Promoted by the European Commission (EC) through Horizon 2020, ENRICH in China is part of a global network of centres and hubs that promotes the internationalisation of European science, technology and innovation (STI). The network currently offers services to connect European research, technology and business organisations with three global frontrunner innovation markets: China, Brazil and the United States. ENRICH in China has a total of 13 implementing partners, eight European organisations, including the European Business Network (EBN) from Belgium, Fraunhofer IPK and Steinbeis 2i GmbH from Germany, the Austrian Research Promotion Agency from Austria, FORTH from Greece, EUrelations from Switzerland and Innovation Norway; and five Chinese partners, namely the China Science and Technology Exchange Center, TORCH High Technology Industry Development Center, the European Union (EU) Project Innovation Centre (EUPIC), Tsinghua University and the University of Nottingham Ningbo. The coordinator is Sociedade Portuguesa de Inovação (SPI), a private consulting company created in 1996 as an active centre of national and international networks connected to the research and innovation sectors. SPI has become a leading promoter of linkages between national and international public and private organisations/companies/science and technology (S&T) institutes. It has coordinated and provided expert support on projects based in Europe, Asia, North America, South America and Africa. SPI has had a physical presence in China since 1999 and has extensive coordination and international experience in EC projects related to bilateral S&T cooperation between the EU and China.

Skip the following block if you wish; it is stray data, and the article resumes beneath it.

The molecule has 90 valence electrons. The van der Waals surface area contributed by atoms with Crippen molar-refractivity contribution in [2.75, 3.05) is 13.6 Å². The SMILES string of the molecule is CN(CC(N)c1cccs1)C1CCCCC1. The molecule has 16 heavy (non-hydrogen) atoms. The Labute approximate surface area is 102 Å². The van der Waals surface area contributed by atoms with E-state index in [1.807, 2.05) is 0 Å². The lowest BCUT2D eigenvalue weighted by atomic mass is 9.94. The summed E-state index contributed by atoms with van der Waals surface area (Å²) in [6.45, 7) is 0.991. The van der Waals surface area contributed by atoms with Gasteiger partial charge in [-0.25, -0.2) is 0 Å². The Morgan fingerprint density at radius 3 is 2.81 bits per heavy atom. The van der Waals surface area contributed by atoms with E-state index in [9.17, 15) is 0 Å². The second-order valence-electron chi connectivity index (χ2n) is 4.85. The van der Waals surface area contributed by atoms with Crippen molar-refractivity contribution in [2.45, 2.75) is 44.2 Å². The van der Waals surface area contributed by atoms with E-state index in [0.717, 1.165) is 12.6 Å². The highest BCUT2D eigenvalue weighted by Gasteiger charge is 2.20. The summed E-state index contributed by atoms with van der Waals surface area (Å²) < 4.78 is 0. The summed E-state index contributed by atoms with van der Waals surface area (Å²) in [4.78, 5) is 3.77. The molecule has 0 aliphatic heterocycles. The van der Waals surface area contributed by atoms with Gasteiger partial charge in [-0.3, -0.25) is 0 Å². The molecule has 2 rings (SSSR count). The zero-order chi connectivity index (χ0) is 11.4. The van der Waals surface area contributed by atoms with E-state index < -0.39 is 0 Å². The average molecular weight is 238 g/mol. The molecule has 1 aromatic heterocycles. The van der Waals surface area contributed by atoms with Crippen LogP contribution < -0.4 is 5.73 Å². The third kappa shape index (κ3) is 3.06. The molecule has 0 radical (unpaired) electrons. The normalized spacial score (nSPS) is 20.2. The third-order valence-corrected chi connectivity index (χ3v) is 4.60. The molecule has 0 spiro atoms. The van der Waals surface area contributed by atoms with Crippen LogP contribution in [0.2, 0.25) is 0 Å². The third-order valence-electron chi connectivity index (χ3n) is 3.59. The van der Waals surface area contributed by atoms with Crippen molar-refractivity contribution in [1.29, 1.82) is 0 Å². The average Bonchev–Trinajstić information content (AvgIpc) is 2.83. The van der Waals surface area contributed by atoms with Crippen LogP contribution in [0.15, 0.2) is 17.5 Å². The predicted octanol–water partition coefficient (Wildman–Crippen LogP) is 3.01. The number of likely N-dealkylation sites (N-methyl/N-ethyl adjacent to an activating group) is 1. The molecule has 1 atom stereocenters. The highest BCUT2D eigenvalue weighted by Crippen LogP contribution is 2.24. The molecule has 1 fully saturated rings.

ENRICH in China aims at connecting and supporting European STI stakeholders in understanding and exploring the Chinese market. The main objective is to reinforce Europe’s STI leadership in China and to foster cooperation between both regions. ENRICH in China is ready to explore all the S&T collaborative potential of the Chinese market for the benefit of European research organisation and technology-based companies including start-ups, small and medium-sized enterprises (SMEs), research centres and individual researchers.